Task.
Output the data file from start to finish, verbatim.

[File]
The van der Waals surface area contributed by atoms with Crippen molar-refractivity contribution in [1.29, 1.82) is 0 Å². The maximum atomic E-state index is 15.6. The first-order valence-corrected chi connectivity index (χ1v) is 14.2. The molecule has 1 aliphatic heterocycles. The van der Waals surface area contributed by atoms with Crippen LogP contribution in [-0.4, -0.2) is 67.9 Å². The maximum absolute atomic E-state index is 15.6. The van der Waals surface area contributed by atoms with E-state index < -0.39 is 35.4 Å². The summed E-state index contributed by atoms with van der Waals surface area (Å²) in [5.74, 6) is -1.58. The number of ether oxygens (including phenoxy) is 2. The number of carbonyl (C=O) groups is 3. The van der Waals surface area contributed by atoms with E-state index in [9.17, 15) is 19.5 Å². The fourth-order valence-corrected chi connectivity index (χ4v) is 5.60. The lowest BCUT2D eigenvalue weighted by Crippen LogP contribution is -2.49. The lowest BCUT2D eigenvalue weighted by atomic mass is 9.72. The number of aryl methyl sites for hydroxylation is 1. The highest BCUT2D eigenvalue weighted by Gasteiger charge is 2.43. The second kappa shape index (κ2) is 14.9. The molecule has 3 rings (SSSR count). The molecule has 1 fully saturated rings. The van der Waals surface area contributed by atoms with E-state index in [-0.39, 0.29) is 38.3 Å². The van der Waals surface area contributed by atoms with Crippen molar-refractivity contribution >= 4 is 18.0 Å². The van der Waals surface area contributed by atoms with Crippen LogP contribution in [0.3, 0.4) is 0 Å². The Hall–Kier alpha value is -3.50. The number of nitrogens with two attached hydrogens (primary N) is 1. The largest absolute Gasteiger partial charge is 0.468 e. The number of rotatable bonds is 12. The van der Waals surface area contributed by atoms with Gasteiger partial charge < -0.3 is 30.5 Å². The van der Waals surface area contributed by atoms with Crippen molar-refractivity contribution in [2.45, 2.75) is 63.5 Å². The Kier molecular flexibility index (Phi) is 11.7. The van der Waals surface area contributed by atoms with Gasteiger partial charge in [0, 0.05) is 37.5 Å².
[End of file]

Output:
The van der Waals surface area contributed by atoms with Crippen molar-refractivity contribution in [1.29, 1.82) is 0 Å². The maximum atomic E-state index is 15.6. The first-order valence-corrected chi connectivity index (χ1v) is 14.2. The molecule has 1 aliphatic heterocycles. The van der Waals surface area contributed by atoms with Crippen LogP contribution in [-0.4, -0.2) is 67.9 Å². The maximum absolute atomic E-state index is 15.6. The van der Waals surface area contributed by atoms with E-state index < -0.39 is 35.4 Å². The summed E-state index contributed by atoms with van der Waals surface area (Å²) in [5.74, 6) is -1.58. The number of ether oxygens (including phenoxy) is 2. The number of carbonyl (C=O) groups is 3. The van der Waals surface area contributed by atoms with E-state index in [9.17, 15) is 19.5 Å². The fourth-order valence-corrected chi connectivity index (χ4v) is 5.60. The lowest BCUT2D eigenvalue weighted by Crippen LogP contribution is -2.49. The lowest BCUT2D eigenvalue weighted by atomic mass is 9.72. The number of aryl methyl sites for hydroxylation is 1. The highest BCUT2D eigenvalue weighted by Gasteiger charge is 2.43. The second kappa shape index (κ2) is 14.9. The molecule has 3 rings (SSSR count). The molecule has 1 fully saturated rings. The van der Waals surface area contributed by atoms with E-state index in [-0.39, 0.29) is 38.3 Å². The van der Waals surface area contributed by atoms with Crippen molar-refractivity contribution >= 4 is 18.0 Å². The van der Waals surface area contributed by atoms with Crippen LogP contribution in [0.3, 0.4) is 0 Å². The Hall–Kier alpha value is -3.50. The number of nitrogens with two attached hydrogens (primary N) is 1. The largest absolute Gasteiger partial charge is 0.468 e. The number of rotatable bonds is 12. The van der Waals surface area contributed by atoms with Gasteiger partial charge < -0.3 is 30.5 Å². The van der Waals surface area contributed by atoms with Crippen molar-refractivity contribution in [2.45, 2.75) is 63.5 Å². The Kier molecular flexibility index (Phi) is 11.7. The van der Waals surface area contributed by atoms with Gasteiger partial charge in [0, 0.05) is 37.5 Å².